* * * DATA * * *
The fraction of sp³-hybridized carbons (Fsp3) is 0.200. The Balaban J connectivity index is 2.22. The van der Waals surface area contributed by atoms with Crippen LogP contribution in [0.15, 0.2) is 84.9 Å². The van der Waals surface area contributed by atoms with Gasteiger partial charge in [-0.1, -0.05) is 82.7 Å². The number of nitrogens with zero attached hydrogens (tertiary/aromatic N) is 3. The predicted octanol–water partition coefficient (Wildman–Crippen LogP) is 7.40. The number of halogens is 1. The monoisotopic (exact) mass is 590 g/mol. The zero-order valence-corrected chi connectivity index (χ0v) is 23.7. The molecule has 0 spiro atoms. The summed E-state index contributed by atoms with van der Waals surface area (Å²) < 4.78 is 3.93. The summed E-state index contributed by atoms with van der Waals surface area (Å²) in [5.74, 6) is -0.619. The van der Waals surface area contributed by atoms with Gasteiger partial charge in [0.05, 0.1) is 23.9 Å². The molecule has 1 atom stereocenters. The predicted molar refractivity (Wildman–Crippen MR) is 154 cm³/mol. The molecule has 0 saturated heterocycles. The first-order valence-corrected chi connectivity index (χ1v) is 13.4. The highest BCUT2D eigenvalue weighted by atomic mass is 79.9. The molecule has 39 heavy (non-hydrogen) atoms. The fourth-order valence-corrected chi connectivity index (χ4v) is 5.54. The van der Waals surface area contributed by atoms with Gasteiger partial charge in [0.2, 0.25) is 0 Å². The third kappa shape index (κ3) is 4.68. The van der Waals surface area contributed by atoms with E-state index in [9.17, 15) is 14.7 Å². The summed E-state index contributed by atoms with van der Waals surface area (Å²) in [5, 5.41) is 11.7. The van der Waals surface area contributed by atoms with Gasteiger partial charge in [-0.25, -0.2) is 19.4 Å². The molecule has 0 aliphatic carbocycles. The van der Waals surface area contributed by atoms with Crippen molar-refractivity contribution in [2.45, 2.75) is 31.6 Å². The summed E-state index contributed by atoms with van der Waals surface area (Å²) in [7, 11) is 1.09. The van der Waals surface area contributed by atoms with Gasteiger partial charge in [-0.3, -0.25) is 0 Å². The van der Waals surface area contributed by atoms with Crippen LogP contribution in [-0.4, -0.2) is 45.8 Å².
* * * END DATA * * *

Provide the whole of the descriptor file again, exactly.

The fraction of sp³-hybridized carbons (Fsp3) is 0.200. The Balaban J connectivity index is 2.22. The van der Waals surface area contributed by atoms with Crippen LogP contribution in [0.15, 0.2) is 84.9 Å². The van der Waals surface area contributed by atoms with Gasteiger partial charge in [-0.1, -0.05) is 82.7 Å². The number of nitrogens with zero attached hydrogens (tertiary/aromatic N) is 3. The predicted octanol–water partition coefficient (Wildman–Crippen LogP) is 7.40. The number of halogens is 1. The monoisotopic (exact) mass is 590 g/mol. The zero-order valence-corrected chi connectivity index (χ0v) is 23.7. The molecule has 0 spiro atoms. The summed E-state index contributed by atoms with van der Waals surface area (Å²) < 4.78 is 3.93. The summed E-state index contributed by atoms with van der Waals surface area (Å²) in [5.74, 6) is -0.619. The van der Waals surface area contributed by atoms with Gasteiger partial charge in [0.05, 0.1) is 23.9 Å². The molecule has 1 atom stereocenters. The predicted molar refractivity (Wildman–Crippen MR) is 154 cm³/mol. The molecule has 0 saturated heterocycles. The first-order valence-corrected chi connectivity index (χ1v) is 13.4. The highest BCUT2D eigenvalue weighted by atomic mass is 79.9. The molecule has 39 heavy (non-hydrogen) atoms. The fourth-order valence-corrected chi connectivity index (χ4v) is 5.54. The van der Waals surface area contributed by atoms with Gasteiger partial charge in [0.2, 0.25) is 0 Å². The third kappa shape index (κ3) is 4.68. The van der Waals surface area contributed by atoms with E-state index in [9.17, 15) is 14.7 Å². The summed E-state index contributed by atoms with van der Waals surface area (Å²) in [5, 5.41) is 11.7. The van der Waals surface area contributed by atoms with Gasteiger partial charge in [-0.25, -0.2) is 19.4 Å². The molecule has 0 aliphatic carbocycles. The van der Waals surface area contributed by atoms with Crippen molar-refractivity contribution in [2.45, 2.75) is 31.6 Å². The summed E-state index contributed by atoms with van der Waals surface area (Å²) in [7, 11) is 1.09. The van der Waals surface area contributed by atoms with Gasteiger partial charge in [-0.3, -0.25) is 0 Å². The van der Waals surface area contributed by atoms with Crippen LogP contribution in [-0.4, -0.2) is 45.8 Å².